Right now we just have a pile of ashes, the fire spread to the neighbors, and is still spreading.

    and jeff said:

    If indeed those terrorists were in those planes, they were Saudis… Why did we invade Iraq? Why not destablize starting with Saudi’s since the terrorists were from there?

    They’re all busy now, aren’t they? Any large scale terrorist attacks from anyone since Iraq and Afghanistan disintegrated? Is there any advantage to fighting 100 weak and disparate enemies; versus six or seven coordinated enemies?

    N Korea blows up San F, and we invade Mexico?

    Why are you assuming that direct retaliation is always the sensible thing to do?

  4. The commander in chief is first and foremost the leader in protecting the U.S. and it’s inhabitants, and along with that to keep his oath to follow the constitution.

    I use to be a die hard conservative republican. As a 29 year old sitting in front of the TV with my 2 year old in my lap I watched the 2nd tower get hit, which I thought was a replay, then watched as they some how collapsed. I wanted nothing more than revenge when I heard it was a terrorist attack. I was a very new born again christian who trusted our government.

    How did Silverstein “pull” WTC7? How was it possible for him to say it was already a loss and to just “pull” it to have it collapse? Have you ever looked into what was on the 23rd floor of the WTC7?

    I am in no way a conspiracy nut. I have several businesses and an intact family and am a God fearing church goer. Something nefarious is going on in this world as the bible states… principalities of good and evil that we do not know of. If you believe this world will get better than good for you. If, however you know it’s going to get worse than you start to see the destruction of not only this country, but the world.

    How could we get into the middle east and make it look as someone else is to blame and we “had” to go into the middle east?

    How many Iraqis on those planes? How many Afghanis on those planes?

    Rumsfield and Bush stated going after anyone who supports, finances and harbors terrorists… How many bombs have we dropped in Saudi Arabia?

    As of now I do not feel (nor in the past including 9/11) a threat personally from any terrorist/s. I do however fear for my life walking on an inner city street in the middle of the night. Is that not local/domestic terror? Would Rumi’s wife feel safe doing the same?

    The Elites want a NWO, something I had never heard of and now understand. I was 16 years old when Bush Sr. was running for office. I cannot believe I was handing out buttons and stickers on Halloween for him and Quayle. May God have mercy on those who perpetrate war for their own gain without provocation from a real threat…. using our money and resources for what?

  5. Cane Caldo,

    Direct retaliation? Japan bombs Pearl Harbor and we….. attack Spain? No we openly declared war and attacked Japan and finished what we got into.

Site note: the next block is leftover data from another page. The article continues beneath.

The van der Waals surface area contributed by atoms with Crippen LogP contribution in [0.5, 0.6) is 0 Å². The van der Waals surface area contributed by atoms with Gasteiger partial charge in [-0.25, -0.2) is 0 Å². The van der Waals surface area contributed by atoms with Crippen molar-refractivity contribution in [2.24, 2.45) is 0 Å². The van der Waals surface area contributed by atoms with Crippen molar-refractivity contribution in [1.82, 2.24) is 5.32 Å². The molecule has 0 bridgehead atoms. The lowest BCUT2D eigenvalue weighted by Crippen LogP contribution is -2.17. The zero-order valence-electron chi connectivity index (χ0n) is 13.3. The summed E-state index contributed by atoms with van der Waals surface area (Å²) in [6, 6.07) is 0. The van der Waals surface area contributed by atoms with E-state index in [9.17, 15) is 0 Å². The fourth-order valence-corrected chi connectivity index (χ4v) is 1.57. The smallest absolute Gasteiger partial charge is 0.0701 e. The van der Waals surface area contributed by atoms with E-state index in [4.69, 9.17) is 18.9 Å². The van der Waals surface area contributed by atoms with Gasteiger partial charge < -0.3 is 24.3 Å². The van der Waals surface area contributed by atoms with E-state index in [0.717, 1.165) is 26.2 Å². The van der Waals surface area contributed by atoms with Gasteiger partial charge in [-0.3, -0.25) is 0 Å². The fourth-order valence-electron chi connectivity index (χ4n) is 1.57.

What was it 17 of the 19 were Saudis? Bush says we’ll go after those who harbor? Bomb Saudis…

    Did you want another Veitnam? That is what we have. Why in the world would you not go directly to the source?

    After dropping the A-bombs, the entire world took notice. They were like Holy $h!+! Don’t F— with America.

    You A-bomb Saudi, and everyone goes… Holy $h!+ and doesn’t F— with us, the end.

  6. If you want a loooooooooong drawn out “conflict” (not war), you do what Bush and Rumsfield did.

    You want to protect and defend, lesson chaos and blood shed you attack full force and end it.

    A bully pushes you around, you don’t hit the next kid you see. You take it to the bully directly and others stop and think….

    As Americans, we have a moral compass and the ability to be the biggest guy on the block.


    You are smarter than I, know more and probably studied more than I, so no argument from me. I just can’t get 5 from 2+2, and a close friend who was a SEAL can’t make sense of it either.

  7. @Jeff

    I just can’t get 5 from 2+2, and a close friend who was a SEAL can’t make sense of it either.

    You and I probably have a lot of sentiments in common. I’ve said the things you’ve written in these comments. This post is an exercise in putting sentiments aside and just trying to “see”; trying to make some sense of these things.

    Starting with the proposition that Rumsfeld was central to American policy for decades because he was in or around the White House. That means he had to be strategically savvy to stay inside that circle–through every Republican administration from Nixon to Bush Jr.!

    Here’s another example. You said:

    Japan bombs Pearl Harbor and we….. attack Spain?

    Actually, we went to war with Germany. We put Japan on the back burner. That fact gets collapsed, and at some point we began teaching children that Pearl Harbor justifies D-Day, and no one bats an eye.

    I believe the D-Day invasion was the right thing to do. The fact remains that the shores of France and the shores of Japan are on completely different oceans, and yet the strategy worked.